I met my husband sixty years ago on a transatlantic crossing. We were on the steamship SS Liberté, both of us off to Europe, but for very different reasons. Elliott had finally amassed enough money to take his first European trip, and I had received a scholarship for intensive study of piano and music theory in Paris for an academic year. There had been three requirements for this grant: an audition on my instrument, a submitted recording of a performance in recital (in those days you “cut a disc” in a studio which existed for that purpose), and reasonable proficiency in French. Upon arrival I had to arrange for my own lessons and courses at the conservatory. As it happens, I attribute my having won the award by virtue of my mother’s inexplicable gesture of having hired a French governess on my behalf when I was a small child—other children growing up in our modest Jewish neighborhood in Baltimore were enrolled in Hebrew School, so my learning French was considered by both family and neighbors to be a pretentious act.
Looking back, it is entirely possible that my mother’s gesture determined the course of the rest of my life. My audition did not go very well—I stumbled during the requisite Beethoven Sonata and didn’t get to play my “showpiece,” a Chopin Ballade. In fact, the only part of that audition in which I acquitted myself was regarding my speaking of French; I was fluent and “had no accent.” Quite sure that I had not won this sought-after year of music in Paris, I reported that to my parents and proceeded to make other plans. A few days later however, I found out that I had received the scholarship. To this day, I’m convinced that it was my fluency in French that won the day—it’s hard to believe that they were crazy about my piano performance
Our trip across the Atlantic took five days. As passengers were assigned seats in the dining room for meals, we quickly became acquainted with one another, inasmuch as there were only four people at each table. I told Elliott about my scholarship and he confided to me that this was his first trip to Europe. After working at an advertising art studio for two years he’d saved enough money to see parts of England, France and Italy. He asked me if I would consider coming with him to some galleries when he arrived in Paris because he knew no French and wanted to be able to ask questions, and I agreed. Elliott left the boat at Southampton and a day or so later the ship arrived in Le Havre, and I headed for Paris. About two weeks later Elliott called and said he was in Paris for a few days. When he asked me to accompany him on his exploration of some of the galleries on the Seine, I concurred, but asked (quite ungraciously) what was in it for me. When he said “dinner,” I was ecstatic and we agreed to meet the next day. Walking back to where I was living, we were on the Right Bank near the École Normale de Musique and we could hear the sounds of students practicing their instruments. I said, “Isn’t it wonderful to hear Mozart on this lovely evening?” He replied, with what I found to be a total lack of tact, “Yes, though, actually that’s Haydn.” I concealed my embarrassment and rage as best I could; he appeared (needless to say) totally oblivious, which was at that moment, convenient. For the first time, I knew that I wanted very much to see him again.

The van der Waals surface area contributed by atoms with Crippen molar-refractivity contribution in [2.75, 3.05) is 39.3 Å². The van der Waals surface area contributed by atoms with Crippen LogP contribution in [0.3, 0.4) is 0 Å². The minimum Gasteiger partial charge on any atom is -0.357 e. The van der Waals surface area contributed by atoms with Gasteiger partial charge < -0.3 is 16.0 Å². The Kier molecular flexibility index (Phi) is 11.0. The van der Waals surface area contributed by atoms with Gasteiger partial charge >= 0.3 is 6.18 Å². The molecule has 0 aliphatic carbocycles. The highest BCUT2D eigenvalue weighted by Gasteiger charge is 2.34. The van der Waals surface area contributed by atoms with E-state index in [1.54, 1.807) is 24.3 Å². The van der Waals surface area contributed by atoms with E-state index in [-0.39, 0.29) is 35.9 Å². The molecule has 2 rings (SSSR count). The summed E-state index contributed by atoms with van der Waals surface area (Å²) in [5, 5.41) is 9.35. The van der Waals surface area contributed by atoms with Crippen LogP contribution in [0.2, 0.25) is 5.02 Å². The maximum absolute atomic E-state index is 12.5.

I heard nothing more from Elliott. He’d returned home shortly after our evening together that September. And from then on, until I returned to New York in June, I thought only about my courses, (including music analysis with the formidable and completely merciless Nadia Boulanger) and practicing furiously in preparation for my piano recital.
Back in New York, I wasted very little time before calling Elliott, who seemed glad to hear from me although in all those months he had not written a single word. We set a date to meet, went to a concert, and the rest is history. Almost 60 years later we have three children and six grandchildren. Elliott spent many years in the advertising business, for which he’d been trained at Parsons, but which he didn’t enjoy very much. Finally, he sold his business and became an artist, illustrating several children’s books. He’s a painter as well, and has had many shows over the years in several galleries in New York City—a few in the Village and Chelsea. I taught piano for 35 years in the Village. Now that we live in Hoboken, I have only three students, one of whose two talented daughters I had taught back in the day. The daughters are now a thoracic surgeon and a writer.